The proinflammatory cytokine TNF-[alpha], a prototypical NF-[kappa]B inducer and also a downstream target gene, is highly expressed in PCa, and the TNF receptors TNFR1 and TNFR2 are also expressed at higher levels in the tumor epithelium when compared to normal prostate epithelium (Figure 2(b)) [64]. The levels of TNF-[alpha] in the serum are associated with the pathological data and the prognosis of PCa patients [65]. High expression of TNF-[alpha] has been correlated with increased survival and proliferation of PCa cells, angiogenesis, metastasis, and changes in the response to chemotherapeutic agents [66]. Experiments using PC-3 and DU145 cell lines treated with psoralidin (TNF-[alpha] inhibitor) indicate that this cytokine could be one potential therapeutic target. TNF-[alpha] inhibition by psoralidin inhibits NF-[kappa]B via p65 and other upstream molecules, including the survival protein families IAPs (inhibitor of apoptosis proteins) [67]. The IAP proteins inhibit two major pathways that normally initiate the activation of the cysteine protease caspases, the mitochondrial (intrinsic) and the death receptor (extrinsic) pathways. The combined inhibition of IAPs and TNF-[alpha] could be attractive for PCa therapy, since IAPs modulate apoptotic events and TNF-[alpha] affects cell survival and proliferation via NF-[kappa]B [68].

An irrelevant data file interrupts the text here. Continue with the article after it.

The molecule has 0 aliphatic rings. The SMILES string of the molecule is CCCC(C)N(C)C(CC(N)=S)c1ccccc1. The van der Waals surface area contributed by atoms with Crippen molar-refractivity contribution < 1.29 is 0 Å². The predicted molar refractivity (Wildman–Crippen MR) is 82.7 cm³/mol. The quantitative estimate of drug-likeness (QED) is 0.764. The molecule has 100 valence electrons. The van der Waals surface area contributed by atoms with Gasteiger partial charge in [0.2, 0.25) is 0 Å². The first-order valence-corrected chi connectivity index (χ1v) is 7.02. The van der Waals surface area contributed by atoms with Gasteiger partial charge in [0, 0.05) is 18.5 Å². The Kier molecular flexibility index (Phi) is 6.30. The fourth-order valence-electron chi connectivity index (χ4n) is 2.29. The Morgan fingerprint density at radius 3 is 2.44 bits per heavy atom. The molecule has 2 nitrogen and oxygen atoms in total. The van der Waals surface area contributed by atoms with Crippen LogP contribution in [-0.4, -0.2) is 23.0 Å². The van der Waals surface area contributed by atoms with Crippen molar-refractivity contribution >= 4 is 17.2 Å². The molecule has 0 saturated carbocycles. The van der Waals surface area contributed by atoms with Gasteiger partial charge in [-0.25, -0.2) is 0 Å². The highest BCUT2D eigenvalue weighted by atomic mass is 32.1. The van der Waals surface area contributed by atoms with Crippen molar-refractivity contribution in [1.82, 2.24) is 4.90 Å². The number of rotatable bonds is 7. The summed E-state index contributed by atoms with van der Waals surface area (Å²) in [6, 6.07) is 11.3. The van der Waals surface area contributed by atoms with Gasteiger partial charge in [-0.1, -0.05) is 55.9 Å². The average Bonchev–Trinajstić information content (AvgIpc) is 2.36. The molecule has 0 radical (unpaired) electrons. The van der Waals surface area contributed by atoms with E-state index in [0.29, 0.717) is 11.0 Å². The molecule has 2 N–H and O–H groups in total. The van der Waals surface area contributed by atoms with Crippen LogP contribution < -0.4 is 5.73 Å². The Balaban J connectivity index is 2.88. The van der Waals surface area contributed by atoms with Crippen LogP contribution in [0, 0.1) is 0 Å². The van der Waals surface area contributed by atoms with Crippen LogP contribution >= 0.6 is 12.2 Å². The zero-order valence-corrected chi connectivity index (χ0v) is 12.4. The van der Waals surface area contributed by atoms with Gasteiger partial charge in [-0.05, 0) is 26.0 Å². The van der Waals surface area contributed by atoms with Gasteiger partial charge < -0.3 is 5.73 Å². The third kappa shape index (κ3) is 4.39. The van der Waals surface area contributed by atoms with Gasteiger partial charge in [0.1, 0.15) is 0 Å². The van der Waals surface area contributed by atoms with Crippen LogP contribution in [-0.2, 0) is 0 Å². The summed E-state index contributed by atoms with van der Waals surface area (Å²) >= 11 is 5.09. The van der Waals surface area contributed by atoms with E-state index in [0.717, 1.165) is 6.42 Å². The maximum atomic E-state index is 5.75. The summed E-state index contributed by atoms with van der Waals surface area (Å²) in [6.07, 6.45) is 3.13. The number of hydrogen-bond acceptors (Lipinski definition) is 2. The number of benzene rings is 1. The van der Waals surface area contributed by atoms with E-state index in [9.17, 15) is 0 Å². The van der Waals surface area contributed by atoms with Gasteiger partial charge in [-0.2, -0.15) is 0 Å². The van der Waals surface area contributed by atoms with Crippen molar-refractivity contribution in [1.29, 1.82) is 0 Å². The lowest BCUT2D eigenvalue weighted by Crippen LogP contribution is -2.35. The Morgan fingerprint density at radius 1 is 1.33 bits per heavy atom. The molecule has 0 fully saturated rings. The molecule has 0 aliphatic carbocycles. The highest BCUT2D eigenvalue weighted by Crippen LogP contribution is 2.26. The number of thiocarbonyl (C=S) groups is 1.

Recent clinical data and in vitro studies have suggested that NF-[kappa]B directly interferes with AR signaling. NF-[kappa]B is associated with increased AR expression and higher binding activity in androgen-independent xenografts [69]. In fact, AR has been described as a NF-[kappa]B target gene, whereas p65/RelA activity causes an increase of AR at both mRNA and protein levels [70]. Moreover, endogenous AR expression can be induced by p65 in human prostate cancer cells, and this induction is associated with increased expression of downstream AR targets and enhanced growth and/or survival of prostate cancer cells [70]. Complex formation including the non-canonical p52 and AR has also been described, where it causes an increase in nuclear localization and binding of AR to DNA even in the absence of its ligand. This ligand-independent AR activation has similarities to the non-canonical NF-[kappa]B signaling, since both pathways depend on IKK1 activity to phosphorylate the p100 precursor and by STAT3 phosphorylation [71]. NF-[kappa]B and STAT3 share a subset of target genes during tumorigenesis, including PAI-1, Bcl-3, Bcl-2, and GADD45[beta]. For this, the cooperation between STAT3 and NF-[kappa]B pathways is required [ 72], in such a way that NF-[kappa]B members physically interact with STAT3. This interaction can result in a synergy of specific gene transcription or repression regulated by NF-[kappa]B/STAT3. It has been suggested that nonphosphorylated STAT3 can bind to the NF-[kappa]B complex, thus facilitating its activation independently of IKK activity, supporting the idea that STAT3 may prolong the presence of active NF-[kappa]B dimers in the nucleus. Thus, STAT3 may represent an important mechanism that ensures continuous NF-[kappa]B activation in cancer cells 72].